I’m reading the book, A Life That Matters: Five Steps to Making a Difference by P.K. Hallinan, a pastor and a children’s book author. Even before he was an author or a “real” writer, he told people “I am a writer.” P.K. now teaches a course to would-be writers and encourages them “to act as if it were already so.”
How many times do we tell ourselves “I’m not a ______?” How many times do we live up to what we’re not? Words are powerful. They have the power to kill a dream or make a dream come true . . . in our own lives, and in the lives of others. I remember, as a child, telling my dad what I wanted to be when I grew up. (I had a profound interest in archaeology.) My dad listed the reasons why I could NOT be an archaeologist. My dream was snuffed out. A teacher told me I’d never make it in science. I didn’t. For years I’ve told myself that I’m not an athlete. I didn’t become one.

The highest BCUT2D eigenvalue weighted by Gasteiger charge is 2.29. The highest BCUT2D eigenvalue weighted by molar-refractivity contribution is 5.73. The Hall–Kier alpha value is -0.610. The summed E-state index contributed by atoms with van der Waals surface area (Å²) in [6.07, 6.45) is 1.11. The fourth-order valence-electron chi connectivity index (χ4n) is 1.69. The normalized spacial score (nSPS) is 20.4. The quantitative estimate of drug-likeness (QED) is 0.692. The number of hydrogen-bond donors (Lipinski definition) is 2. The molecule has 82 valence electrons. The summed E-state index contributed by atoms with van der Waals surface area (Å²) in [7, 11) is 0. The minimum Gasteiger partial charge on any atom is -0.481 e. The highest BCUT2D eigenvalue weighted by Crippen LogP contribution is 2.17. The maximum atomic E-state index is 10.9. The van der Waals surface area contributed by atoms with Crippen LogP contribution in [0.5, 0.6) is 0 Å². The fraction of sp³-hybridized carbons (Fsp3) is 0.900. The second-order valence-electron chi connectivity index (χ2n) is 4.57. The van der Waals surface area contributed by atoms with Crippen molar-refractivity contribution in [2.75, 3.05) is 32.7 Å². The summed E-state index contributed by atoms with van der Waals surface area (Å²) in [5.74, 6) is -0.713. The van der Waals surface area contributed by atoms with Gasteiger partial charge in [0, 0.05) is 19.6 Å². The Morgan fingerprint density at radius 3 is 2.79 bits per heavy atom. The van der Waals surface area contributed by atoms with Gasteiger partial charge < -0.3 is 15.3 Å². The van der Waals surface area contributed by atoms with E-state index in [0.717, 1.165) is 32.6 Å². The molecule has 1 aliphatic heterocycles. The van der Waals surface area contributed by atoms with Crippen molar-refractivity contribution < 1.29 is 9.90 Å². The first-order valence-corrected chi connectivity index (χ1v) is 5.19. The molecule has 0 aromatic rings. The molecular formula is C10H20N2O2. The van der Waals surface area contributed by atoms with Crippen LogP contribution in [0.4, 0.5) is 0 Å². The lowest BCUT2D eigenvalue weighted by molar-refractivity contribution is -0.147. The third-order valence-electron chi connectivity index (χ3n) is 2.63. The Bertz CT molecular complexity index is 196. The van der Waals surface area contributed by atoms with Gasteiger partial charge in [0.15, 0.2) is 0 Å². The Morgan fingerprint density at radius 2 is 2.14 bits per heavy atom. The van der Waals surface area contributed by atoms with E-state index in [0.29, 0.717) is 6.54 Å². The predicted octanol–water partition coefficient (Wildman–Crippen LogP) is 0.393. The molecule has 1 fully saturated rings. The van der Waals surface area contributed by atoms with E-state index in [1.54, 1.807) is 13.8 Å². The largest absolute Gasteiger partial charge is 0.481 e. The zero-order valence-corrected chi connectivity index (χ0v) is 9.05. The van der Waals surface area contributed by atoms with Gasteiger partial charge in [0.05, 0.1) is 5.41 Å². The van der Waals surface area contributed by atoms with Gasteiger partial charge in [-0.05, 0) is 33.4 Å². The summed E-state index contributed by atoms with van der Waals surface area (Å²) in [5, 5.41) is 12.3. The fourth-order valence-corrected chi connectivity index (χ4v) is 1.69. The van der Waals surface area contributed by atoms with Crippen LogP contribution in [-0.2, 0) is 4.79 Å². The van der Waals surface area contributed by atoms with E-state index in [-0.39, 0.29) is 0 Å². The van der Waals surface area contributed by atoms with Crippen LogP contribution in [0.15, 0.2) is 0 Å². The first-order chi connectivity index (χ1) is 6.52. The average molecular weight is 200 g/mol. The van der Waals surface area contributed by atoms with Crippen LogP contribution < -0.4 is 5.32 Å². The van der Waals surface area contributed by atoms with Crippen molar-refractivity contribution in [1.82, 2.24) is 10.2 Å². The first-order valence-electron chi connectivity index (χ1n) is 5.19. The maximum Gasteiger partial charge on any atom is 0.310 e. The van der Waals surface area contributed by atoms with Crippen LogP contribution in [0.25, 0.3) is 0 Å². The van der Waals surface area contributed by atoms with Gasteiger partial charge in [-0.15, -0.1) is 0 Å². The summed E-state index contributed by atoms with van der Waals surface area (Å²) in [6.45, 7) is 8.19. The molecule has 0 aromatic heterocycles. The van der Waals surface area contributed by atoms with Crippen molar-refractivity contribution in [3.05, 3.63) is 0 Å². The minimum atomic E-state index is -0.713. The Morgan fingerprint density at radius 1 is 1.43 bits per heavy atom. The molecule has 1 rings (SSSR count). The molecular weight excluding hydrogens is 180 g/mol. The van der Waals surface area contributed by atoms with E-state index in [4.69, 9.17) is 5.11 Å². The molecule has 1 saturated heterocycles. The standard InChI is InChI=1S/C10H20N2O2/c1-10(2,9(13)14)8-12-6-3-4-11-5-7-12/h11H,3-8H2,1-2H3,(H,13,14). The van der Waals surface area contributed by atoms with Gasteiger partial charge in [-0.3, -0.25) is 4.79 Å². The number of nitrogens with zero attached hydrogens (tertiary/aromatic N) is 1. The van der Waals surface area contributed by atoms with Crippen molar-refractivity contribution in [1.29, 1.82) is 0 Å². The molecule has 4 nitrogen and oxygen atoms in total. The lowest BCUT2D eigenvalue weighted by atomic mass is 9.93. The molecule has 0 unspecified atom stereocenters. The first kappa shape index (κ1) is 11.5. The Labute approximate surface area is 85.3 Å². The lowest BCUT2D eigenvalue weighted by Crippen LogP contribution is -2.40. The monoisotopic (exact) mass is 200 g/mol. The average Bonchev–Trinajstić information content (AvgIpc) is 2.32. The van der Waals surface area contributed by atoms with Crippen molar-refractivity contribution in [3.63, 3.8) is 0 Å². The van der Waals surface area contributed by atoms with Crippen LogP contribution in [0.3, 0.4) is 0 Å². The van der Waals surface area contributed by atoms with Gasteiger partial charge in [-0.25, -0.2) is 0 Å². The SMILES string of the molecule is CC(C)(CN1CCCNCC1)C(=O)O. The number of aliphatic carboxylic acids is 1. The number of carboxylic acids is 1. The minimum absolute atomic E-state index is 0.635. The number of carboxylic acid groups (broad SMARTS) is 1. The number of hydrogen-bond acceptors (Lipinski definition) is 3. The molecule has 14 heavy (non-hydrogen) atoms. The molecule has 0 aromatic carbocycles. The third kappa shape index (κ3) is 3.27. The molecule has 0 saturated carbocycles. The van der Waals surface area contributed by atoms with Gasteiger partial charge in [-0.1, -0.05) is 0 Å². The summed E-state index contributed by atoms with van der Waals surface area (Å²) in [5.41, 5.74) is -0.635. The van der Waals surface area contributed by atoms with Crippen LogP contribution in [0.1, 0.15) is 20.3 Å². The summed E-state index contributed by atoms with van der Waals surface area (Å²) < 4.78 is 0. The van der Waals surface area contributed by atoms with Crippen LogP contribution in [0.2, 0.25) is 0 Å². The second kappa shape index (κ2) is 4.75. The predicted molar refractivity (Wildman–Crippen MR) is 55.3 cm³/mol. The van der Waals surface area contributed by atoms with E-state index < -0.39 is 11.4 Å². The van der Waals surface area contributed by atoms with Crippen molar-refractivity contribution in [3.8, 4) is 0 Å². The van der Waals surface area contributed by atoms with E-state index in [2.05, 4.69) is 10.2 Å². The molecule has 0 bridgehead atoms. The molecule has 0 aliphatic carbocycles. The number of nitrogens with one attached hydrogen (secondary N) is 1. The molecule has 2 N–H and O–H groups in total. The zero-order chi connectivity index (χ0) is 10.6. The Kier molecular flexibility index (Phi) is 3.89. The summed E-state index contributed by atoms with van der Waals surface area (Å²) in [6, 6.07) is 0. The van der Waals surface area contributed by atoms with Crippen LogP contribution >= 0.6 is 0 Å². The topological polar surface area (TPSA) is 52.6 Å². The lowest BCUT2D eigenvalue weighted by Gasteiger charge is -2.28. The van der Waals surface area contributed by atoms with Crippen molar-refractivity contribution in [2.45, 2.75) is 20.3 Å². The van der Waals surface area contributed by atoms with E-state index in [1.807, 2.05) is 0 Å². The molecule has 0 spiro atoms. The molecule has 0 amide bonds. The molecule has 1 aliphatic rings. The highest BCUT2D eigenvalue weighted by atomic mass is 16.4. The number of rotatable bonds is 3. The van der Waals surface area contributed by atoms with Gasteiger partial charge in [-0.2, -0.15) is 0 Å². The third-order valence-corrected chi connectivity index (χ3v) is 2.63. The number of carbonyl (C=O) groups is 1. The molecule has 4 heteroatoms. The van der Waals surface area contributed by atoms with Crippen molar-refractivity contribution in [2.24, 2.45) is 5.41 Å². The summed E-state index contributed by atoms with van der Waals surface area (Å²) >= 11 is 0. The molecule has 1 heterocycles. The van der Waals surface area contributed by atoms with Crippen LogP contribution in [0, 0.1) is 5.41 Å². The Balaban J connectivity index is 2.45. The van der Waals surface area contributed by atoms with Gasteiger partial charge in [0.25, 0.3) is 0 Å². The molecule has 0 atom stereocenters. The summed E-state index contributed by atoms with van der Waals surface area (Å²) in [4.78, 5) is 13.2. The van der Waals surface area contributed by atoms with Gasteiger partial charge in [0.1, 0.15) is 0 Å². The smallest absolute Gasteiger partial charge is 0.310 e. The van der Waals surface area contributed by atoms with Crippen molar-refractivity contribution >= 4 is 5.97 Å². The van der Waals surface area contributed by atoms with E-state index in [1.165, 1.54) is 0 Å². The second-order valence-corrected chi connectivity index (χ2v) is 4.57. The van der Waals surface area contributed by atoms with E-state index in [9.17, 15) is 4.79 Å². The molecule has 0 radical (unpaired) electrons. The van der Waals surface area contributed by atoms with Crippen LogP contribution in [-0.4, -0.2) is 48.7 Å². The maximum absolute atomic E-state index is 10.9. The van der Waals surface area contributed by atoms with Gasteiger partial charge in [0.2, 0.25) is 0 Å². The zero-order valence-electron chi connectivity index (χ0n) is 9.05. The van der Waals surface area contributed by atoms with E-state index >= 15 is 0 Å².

My mindset has changed, though. Today at the gym, chugging along on the treadmill, I said over and over “I AM A RUNNER.” I still walk more than I run and my pace doesn’t exceed 4.0 mph, but I AM A RUNNER. I’ve never run a 5k, much less a marathon, but I AM A RUNNER. I may not look like one, but I am! Some day others will see what I believe I am today.
Many people (I once was one of them) look in the mirror and say, “I’m fat” or “I’m unhealthy” or “I’m ugly.” What happens when the dialogue changes to “I’m at my right size” or “I’m healthy” or “I’m beautiful”? We become what we believe we are. We may not look like what we believe we are….but we are; our bodies are playing catch-up with our minds. One day the rest of the world will see that we are what we’ve believed ourselves to be, too.
So . . . Who Are You?